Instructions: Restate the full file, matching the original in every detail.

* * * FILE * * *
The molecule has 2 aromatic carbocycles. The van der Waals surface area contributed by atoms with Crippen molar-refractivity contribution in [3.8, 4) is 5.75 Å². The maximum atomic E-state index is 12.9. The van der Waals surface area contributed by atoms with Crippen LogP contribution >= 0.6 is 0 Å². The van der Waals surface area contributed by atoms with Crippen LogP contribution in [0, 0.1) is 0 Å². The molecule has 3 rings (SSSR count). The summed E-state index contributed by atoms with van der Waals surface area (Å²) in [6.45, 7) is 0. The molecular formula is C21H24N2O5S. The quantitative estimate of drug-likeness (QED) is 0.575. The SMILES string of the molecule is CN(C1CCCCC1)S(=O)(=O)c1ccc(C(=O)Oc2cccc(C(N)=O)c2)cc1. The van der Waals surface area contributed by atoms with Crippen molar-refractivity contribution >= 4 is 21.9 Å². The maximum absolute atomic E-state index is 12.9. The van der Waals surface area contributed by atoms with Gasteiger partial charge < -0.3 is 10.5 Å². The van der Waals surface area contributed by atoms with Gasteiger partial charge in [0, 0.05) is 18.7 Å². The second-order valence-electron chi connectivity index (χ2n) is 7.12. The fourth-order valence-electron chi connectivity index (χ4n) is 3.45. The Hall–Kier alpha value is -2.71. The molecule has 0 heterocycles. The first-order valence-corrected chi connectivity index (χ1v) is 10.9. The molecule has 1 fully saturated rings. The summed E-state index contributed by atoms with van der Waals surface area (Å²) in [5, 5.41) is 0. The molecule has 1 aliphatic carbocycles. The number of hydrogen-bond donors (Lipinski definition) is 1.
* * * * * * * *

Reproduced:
The molecule has 2 aromatic carbocycles. The van der Waals surface area contributed by atoms with Crippen molar-refractivity contribution in [3.8, 4) is 5.75 Å². The maximum atomic E-state index is 12.9. The van der Waals surface area contributed by atoms with Crippen LogP contribution >= 0.6 is 0 Å². The van der Waals surface area contributed by atoms with Crippen LogP contribution in [0, 0.1) is 0 Å². The molecule has 3 rings (SSSR count). The summed E-state index contributed by atoms with van der Waals surface area (Å²) in [6.45, 7) is 0. The molecular formula is C21H24N2O5S. The quantitative estimate of drug-likeness (QED) is 0.575. The SMILES string of the molecule is CN(C1CCCCC1)S(=O)(=O)c1ccc(C(=O)Oc2cccc(C(N)=O)c2)cc1. The van der Waals surface area contributed by atoms with Crippen molar-refractivity contribution >= 4 is 21.9 Å². The maximum absolute atomic E-state index is 12.9. The van der Waals surface area contributed by atoms with Gasteiger partial charge < -0.3 is 10.5 Å². The van der Waals surface area contributed by atoms with Gasteiger partial charge in [0, 0.05) is 18.7 Å². The second-order valence-electron chi connectivity index (χ2n) is 7.12. The fourth-order valence-electron chi connectivity index (χ4n) is 3.45. The Hall–Kier alpha value is -2.71. The molecule has 0 heterocycles. The first-order valence-corrected chi connectivity index (χ1v) is 10.9. The molecule has 1 fully saturated rings. The summed E-state index contributed by atoms with van der Waals surface area (Å²) in [5, 5.41) is 0. The molecule has 1 aliphatic carbocycles. The number of hydrogen-bond donors (Lipinski definition) is 1.